Turtle Traders suck?

Discussion in 'Trading' started by axeman, Feb 17, 2004.

  1. Anyone ever backtest the Turtle system on the DJIA just for fun?

    I think I just did back to 1930, and it does NOT beat BUY AND PRAY.

    If you figure taxes into it, BUY AND PRAY destroys this system.

    Things that make you go hmmmm.....


  2. HI Axeman:
    You have a lot of posts, so I hesitate to ask this question. When you "tested" the turtle system, did you use the original money management rules? Based on memory, I believe there are several versions of turtle system "out there" and without the correct money management system, they don't produce a good result. It is possible that for specific markets, the system doesen't test well for extended periods of time.

    Also, the turtle system was designed to wait for the trend (another reason to incorporate the proper money management rules). This implies several things as follows: First, the orginal turtles all traded a minimum of 7 or 8 markets with rules for adding or subtracting markets as time went on. Second, they expected to have extended flat periods, and third, when they found an opportunity (a good example is the "Metelgaselchaft" trade), they were willing to risk most of thier previous profits in order to hit a homerun.

    Just by chance I happened to look into the subject in some detail. The system is hard to stick with, and is best used by strong hands who can work in syndicate fashion. That is probably why the original traders had to be so well funded by their benefactors.

    I hope these comments offer some food for thought. Best Regards, Steve46
  3. Yes I realize the "real" turtle system was traded against MANY markets.

    Thats why I asked if anyone has tested it only against the Dow.
    Also... I think im using the right money management.

    I was just curious about what its performance would look like
    against a single market I had a LOT of data for.

    The stats were pretty typical of average trend systems.
    Win% of around 40 and pfactor of around 1.4.

    Its easy to improve on these numbers. Only problem is,
    overall profitability goes down.

    In any case.... It seems that it does not beat buy and hold
    on a single market. This seems to tell me that its real "edge"
    is in being in as many trends as possible across many markets
    at the same time.


  4. I could be wrong, but my (limited) testing experience shows that short-term counter-trend systems work better on equity indexes than trend following systems...

    My guess is that the turtle system would have done amazing in commodities during the inflationary 70's as well as would perform well on interest rate futures and currencies...just a guess.

  5. many markets and a HUGE capital base.


  6. ----- it is my contention that trend and counter trend systems would have near equal accuracy in the short term.


  7. Axeman,

    It sounds like you've read the pdf on this website regarding the original turtles system?


    I just read it and it is very informative regarding the turtles method. I think you are right - the edge of this system is in market selection and diversification. It is choosing the 1 or 2 markets that will have big winning trend moves that will offset all the other losses the system incurs in all the other markets it trades.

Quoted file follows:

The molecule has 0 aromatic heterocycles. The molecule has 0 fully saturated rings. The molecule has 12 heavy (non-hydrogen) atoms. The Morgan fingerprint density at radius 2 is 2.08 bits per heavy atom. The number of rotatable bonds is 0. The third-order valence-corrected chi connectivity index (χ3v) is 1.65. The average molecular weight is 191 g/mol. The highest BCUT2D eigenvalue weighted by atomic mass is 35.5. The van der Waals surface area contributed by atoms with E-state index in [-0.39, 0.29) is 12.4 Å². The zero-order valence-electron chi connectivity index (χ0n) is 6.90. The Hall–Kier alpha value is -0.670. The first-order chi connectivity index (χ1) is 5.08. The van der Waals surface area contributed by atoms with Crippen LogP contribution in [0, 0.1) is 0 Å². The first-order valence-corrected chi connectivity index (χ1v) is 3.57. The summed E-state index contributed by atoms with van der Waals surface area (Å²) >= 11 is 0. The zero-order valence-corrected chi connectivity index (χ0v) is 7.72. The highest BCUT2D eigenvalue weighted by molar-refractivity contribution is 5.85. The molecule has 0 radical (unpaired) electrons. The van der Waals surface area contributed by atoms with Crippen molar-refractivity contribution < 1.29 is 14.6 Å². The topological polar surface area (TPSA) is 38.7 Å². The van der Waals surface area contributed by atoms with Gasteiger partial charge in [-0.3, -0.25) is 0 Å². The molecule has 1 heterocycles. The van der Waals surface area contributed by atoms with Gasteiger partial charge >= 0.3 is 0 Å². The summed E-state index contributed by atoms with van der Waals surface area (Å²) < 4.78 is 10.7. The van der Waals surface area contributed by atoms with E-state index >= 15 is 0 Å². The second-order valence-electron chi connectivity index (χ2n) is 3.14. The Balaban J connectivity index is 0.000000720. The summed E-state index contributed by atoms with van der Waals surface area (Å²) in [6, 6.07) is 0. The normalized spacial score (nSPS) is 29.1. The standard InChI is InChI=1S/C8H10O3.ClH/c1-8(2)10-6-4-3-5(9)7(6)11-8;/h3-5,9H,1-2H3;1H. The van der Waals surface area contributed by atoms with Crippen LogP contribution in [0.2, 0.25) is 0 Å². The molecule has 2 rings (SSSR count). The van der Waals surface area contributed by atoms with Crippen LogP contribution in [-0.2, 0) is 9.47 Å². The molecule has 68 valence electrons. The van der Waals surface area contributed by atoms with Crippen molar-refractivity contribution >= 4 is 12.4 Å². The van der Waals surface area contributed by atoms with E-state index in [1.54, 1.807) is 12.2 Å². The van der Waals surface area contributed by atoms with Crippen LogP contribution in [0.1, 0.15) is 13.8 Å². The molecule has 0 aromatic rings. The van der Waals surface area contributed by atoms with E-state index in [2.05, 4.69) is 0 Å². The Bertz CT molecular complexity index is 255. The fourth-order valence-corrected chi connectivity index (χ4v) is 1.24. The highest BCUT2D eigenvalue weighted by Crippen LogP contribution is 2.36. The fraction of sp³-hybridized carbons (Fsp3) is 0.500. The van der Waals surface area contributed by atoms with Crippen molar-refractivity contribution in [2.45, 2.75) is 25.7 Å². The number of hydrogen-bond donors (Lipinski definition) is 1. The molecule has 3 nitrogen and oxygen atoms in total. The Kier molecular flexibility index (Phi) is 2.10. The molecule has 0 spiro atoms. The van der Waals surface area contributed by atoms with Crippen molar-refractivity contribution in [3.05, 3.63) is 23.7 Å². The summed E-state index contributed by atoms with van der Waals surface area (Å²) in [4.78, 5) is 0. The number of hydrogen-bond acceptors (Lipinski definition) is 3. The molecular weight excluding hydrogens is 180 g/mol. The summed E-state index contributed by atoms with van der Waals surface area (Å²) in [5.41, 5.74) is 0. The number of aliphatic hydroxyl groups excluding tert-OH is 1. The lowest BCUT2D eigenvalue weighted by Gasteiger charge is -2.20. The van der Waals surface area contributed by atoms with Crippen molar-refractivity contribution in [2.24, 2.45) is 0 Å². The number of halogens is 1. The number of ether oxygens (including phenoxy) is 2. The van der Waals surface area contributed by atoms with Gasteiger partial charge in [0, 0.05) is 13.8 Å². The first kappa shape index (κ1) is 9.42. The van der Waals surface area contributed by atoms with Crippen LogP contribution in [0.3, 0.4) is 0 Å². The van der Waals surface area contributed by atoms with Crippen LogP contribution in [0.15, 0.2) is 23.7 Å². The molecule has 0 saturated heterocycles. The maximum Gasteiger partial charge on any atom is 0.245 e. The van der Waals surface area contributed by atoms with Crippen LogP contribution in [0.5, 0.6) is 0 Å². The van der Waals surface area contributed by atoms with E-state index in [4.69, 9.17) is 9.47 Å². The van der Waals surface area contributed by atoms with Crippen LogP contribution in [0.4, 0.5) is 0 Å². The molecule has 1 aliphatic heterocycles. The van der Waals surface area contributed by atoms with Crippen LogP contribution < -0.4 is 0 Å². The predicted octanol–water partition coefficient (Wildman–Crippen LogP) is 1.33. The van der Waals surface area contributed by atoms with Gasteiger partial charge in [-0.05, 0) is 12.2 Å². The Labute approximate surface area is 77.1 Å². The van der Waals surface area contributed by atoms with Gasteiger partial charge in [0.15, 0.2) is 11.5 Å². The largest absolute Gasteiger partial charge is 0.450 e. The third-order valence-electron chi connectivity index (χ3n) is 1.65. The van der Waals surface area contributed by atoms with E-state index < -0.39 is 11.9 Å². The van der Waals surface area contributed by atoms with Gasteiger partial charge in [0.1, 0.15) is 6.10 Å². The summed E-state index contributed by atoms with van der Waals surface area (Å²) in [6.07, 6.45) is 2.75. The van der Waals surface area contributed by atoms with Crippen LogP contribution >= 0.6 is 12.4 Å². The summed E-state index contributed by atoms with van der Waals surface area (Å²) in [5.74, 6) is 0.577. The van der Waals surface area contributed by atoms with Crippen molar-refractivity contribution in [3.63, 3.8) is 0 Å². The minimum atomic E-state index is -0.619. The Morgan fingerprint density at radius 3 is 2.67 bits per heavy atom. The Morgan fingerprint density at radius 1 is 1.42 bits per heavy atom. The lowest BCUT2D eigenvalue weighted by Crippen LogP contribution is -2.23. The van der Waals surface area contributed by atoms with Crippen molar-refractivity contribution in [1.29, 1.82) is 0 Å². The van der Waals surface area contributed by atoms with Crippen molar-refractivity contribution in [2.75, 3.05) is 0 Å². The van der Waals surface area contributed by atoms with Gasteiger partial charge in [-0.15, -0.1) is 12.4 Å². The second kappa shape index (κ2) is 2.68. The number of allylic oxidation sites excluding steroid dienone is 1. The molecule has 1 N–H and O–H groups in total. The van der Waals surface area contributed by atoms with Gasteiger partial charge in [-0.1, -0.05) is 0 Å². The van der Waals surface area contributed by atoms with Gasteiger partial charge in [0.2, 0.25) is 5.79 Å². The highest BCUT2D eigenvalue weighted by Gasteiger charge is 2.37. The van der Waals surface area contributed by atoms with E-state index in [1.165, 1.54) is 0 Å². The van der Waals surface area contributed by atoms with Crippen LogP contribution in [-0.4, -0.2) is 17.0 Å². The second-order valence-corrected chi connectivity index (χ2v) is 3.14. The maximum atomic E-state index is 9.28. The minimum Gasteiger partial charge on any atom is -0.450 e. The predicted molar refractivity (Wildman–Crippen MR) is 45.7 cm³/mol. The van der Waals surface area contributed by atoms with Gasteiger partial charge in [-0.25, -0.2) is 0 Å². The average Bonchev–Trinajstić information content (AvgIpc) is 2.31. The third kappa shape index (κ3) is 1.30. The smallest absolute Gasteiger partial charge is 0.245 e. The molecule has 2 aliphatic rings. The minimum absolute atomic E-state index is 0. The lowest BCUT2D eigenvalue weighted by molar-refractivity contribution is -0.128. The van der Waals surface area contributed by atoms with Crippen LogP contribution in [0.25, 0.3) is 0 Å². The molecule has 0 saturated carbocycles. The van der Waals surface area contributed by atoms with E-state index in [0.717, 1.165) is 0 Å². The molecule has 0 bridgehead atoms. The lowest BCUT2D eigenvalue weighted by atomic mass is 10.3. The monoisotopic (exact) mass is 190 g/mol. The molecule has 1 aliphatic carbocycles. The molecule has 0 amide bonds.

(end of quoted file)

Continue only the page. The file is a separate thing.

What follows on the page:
And because the stock market is a market that generally trends upward, buy and hold is a profitable long term approach. But the turtle method will outperform buy and hold in other commodity markets that don't have a long term upward bias.
  8. What do you mean?
  9. The myth of the turtle trading being systematic?

    The whole point of turtle trading is that it can never be backtested. The turtle system was not an exact system or some type of black box where any idiot can do it and make $. Each trader applied a level of discretion.. however the rules were pretty much the same.

    Thats why the majority of turtle traders failed. It all came down to the ones that got lucky and capitilized on the big moves. The traders that caught a big move like going long nasdaq past year or short the dollar, long copper... pyramided their winnings and have huge size. Those are the guys that cleaned up.

    Such a system can never be backtested because its not the actual buy or sell rules that made them money. What it came down to is how much money they had on the line when they nailed a huge move... and how they handled their positions. When you position trade its all about money management and scaling massive size into your winner. The losers are easily taken care off by using a stop loss or fixed loss.. but the money is made by handling the winners.

    Just imagine if u traded 10 markets.. and happened to pyramid heavily into the S&P, Copper, Metals, and shorted the Dollar. The money that could have been made is astronomical.
    Whereas another turtle trader could have not pyramided and their profits could of only been a fraction of yours.

    Point is.. it all comes down to money mgt and position size not whether a 50 day breakout works better than a 100 day breakout.

  10. I have tested the system as outlined in the .pdf file at originalturtles.org and it worked well.

    Just because a system doesn't work on DJIA doesn't make it a bad system. I works well in bonds and currencies specifically, and as previously mentioned, their money management is what made the system work.

    A lot of traders on here seem to think that the stock indices are the only markets traded.

    I think that either the original poster either didn't read the .pdf file outlining the specifics of the system and therefore didn't program the WHOLE system in or didn't take into account that they didn't trade ONLY the S&P.

    Many of the turtles did well for themselves after the turtle program died.
    #10     Feb 17, 2004